Other carrion-eaters in the Zoo are the Cape vultures and other vultures, also part of a conservation project. They are often the innocent targets of poisoning – they get poisoned accidentally when farmers target predators like caracal. Other threats to many big bird species are power lines, where the birds collide with the cables or get electrocuted when they land on the structure.
Game-birds or ground dwelling birds are also an extensive family represented in the zoo, from the indigenous Guinea fowls and Francolins to the exotic and brightly coloured pheasants and free roaming Peacocks. The David Lewis Aviaries and Sasol aviary have an array of birds to impress most visitors, from those already mentioned to the smaller and unusual species such as the Scarlet Ibis from South America.
The Sasol walk-through aviary is a popular bird enclosure. The start of this aviary was quite modest. An outdoor theatre structure from Joubert Park was brought to the zoo in 1986 and transformed into a walk-through aviary. It soon became clear that the aviary needed to grow, so surrounding satellite aviaries were added around the main structure. This project was supported by David Lewis, who was involved in the City’s Centenary projects in 1986, but who died before he could see the final results of his efforts. The surrounding aviaries were named after David Lewis and house mainly exotic species such as Blue-fronted amazons, Blue-and-Gold macaws, Black swans, Whooper swans, African grey parrots and pheasants.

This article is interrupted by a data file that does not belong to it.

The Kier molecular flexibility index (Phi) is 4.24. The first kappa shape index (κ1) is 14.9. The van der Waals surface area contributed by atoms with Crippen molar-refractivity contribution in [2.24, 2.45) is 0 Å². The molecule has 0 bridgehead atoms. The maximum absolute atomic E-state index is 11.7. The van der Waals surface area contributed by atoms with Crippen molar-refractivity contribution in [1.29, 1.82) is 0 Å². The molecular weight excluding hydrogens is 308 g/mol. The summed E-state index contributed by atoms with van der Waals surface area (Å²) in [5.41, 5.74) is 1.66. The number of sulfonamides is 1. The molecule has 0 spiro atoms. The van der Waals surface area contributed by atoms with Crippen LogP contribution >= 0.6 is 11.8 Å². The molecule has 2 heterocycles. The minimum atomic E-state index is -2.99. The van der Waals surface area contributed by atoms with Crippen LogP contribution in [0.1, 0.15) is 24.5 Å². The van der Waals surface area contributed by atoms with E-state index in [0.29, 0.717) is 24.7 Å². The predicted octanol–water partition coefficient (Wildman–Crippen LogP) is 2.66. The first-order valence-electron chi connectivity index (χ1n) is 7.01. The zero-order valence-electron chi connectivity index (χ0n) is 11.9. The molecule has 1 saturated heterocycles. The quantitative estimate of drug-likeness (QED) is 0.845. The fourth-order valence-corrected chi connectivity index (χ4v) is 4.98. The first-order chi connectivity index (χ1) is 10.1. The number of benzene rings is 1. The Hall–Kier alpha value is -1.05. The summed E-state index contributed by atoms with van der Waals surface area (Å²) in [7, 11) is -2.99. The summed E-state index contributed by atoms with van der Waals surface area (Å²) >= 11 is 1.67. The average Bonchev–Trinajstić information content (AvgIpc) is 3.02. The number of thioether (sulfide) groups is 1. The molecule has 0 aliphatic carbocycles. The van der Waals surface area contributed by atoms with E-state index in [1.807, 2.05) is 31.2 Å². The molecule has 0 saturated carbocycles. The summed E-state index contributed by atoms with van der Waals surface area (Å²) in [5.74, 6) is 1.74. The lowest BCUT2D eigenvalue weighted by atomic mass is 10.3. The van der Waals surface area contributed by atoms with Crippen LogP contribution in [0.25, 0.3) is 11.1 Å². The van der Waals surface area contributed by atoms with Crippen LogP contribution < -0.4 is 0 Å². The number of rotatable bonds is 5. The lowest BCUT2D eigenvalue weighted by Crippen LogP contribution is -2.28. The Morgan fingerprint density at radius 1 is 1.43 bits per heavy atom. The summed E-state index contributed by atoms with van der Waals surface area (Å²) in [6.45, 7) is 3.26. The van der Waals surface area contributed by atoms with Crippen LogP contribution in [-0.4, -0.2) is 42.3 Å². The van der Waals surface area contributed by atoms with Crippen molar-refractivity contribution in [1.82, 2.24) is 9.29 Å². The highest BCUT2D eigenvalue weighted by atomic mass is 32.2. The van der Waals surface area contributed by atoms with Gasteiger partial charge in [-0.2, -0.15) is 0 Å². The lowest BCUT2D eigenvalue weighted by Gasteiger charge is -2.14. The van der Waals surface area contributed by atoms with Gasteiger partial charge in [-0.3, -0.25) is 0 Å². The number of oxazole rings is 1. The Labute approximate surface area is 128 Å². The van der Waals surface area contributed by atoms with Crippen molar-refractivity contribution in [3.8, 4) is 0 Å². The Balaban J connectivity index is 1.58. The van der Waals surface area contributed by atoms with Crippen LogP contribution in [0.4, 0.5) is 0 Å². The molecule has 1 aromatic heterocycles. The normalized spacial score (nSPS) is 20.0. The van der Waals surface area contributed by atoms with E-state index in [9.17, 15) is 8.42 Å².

The central walk-through aviary houses indigenous species such as Crested guinea fowl, Galah Cocatoos ,Bald and Glossy ibis. The educational value of the aviary was seen by Sasol, who sponsored a bird guide booklet, posters in the aviary and a thatch-roofed education area, which was fittingly named The Sasol Wing. This area is used for educational talks and small, secluded functions. This aviary lends itself to many peaceful hours for bird lovers in an extremely tranquil environment. The educational and recreational value of the bird collection is as important as the conservation value.
Lastly, the fish eating Pelicans must be mentioned because of their impressive size and their remarkable throat pouch for scooping up fish. These residents are now moved in our big Sasol wing Aviary because their feathers are able to regrow very fast, and that means they don’t qualify to stay on Zoo’s wetland area anymore because they will fly away.